Technologies for spotting and recognizing targets remotely using biometric data are emerging around the world. One of the technologies that evolved in recent years is Automatic Target Recognition (ATR). Target recognition enables smart weapon systems to acquire targets according to visual characteristics and patterns. This technology has significantly improved the efficiency of offensive missile systems, unmanned vehicles, surveillance systems and other resources.
The significant advantage of this technology is the improvement in the fire circuit closure intervals owing to the automated target recognition. The process of identifying the target or "target acquisition" as it is referred to in the military jargon is a critical phase that starts up the fire circuit. As the fire circuit is made up of a three-phase process that includes recognition, incrimination and elimination, the ATR technology made it possible to shorten the time gap between the recognition and incrimination phases. Additionally, it enables the compilation of an accurate target bank in real time for intelligence disseminated down to battalion level. In the future, devices disseminating such intelligence all the way down to the individual trooper level may be introduced.
Fire Circuit in a Box
Along with the contribution to strategic, operative and tactical intelligence, the ATR technology has also led to the development of automatic and autonomous strike systems. One notable example is the category of loitering munitions. The option of providing a missile with the ability to search for target visual characteristics and patterns independently enabled the development of a single weapon system that incorporates all of the elements of the fire circuit. Instead of implementing a fire circuit in a decentralized manner with a surveillance team, an intelligence (incrimination) team and a strike team – this latest-generation weapon system category does it all with a single product.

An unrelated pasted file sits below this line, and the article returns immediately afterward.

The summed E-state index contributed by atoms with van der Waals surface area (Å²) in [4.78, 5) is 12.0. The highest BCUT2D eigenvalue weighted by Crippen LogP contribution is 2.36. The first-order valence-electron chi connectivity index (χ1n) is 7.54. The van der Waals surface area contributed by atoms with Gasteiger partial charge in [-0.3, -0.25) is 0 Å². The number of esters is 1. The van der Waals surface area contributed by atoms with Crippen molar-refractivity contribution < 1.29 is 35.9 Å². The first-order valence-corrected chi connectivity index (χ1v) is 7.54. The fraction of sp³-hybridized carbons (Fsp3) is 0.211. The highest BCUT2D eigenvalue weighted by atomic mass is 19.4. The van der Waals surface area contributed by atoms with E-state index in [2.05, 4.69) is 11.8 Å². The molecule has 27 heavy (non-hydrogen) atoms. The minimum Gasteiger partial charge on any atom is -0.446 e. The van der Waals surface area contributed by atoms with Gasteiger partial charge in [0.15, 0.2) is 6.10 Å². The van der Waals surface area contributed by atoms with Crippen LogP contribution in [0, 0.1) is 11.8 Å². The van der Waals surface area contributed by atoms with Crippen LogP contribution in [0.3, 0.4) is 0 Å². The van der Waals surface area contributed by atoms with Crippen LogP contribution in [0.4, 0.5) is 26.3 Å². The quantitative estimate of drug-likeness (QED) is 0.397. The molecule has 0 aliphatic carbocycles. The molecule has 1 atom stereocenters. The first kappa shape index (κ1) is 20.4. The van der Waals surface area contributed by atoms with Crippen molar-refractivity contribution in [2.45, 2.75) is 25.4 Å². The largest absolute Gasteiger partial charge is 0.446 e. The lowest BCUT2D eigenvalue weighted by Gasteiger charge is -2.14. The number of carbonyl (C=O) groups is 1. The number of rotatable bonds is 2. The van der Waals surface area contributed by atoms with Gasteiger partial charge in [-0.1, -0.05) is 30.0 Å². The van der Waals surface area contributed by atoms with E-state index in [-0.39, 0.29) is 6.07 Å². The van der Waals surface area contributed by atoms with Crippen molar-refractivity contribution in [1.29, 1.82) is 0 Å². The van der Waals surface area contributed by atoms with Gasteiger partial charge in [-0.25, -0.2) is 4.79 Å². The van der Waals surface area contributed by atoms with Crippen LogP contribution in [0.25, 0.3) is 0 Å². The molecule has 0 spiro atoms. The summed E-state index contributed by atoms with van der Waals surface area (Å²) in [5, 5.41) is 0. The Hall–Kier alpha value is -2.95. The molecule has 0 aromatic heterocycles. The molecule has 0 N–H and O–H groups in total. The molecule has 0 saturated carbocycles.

Today, a loitering munition system may be launched into an enemy area cell with no predefined target, and that system will be able to acquire a target on its own and destroy it as soon as it is detected, whether the actual incrimination is accomplished using a database loaded into the weapon system in advance or whether the missile compares the target data by communicating with a remote database. Technologies are already available that will enable future autonomous strike systems to detect, on their own, targets regarding which no advance intelligence is available ("unknown unknowns"), using learning algorithms and Big Data technologies.
This technological development, as advanced as it may be, is effective for dealing with such platforms as motor vehicles, tanks, ATVs and so forth, but in some cases, the target is a person rather than a platform, mainly in the context of counterterrorism warfare in urban areas containing civilians – a scenario that fits the majority of operational activities in which armed forces worldwide, including IDF, are currently involved.
In such environments, the identity of the target person constitutes a critical element in the fire circuit, for many reasons. Is the target person an uninvolved party? Is the target person an 'involved' party but a minor? What will be the extent of the collateral damage, namely – when the target person is surrounded by family members or fellow terrorist cell members? Is the target person a collaborator and as such – an asset to be safeguarded? These are only a few of the reasons that may pop up during the decision-making process regarding any human target within the target bank. One should bear in mind that the decision-making process in such situations must be completed within a timeframe of just a few seconds.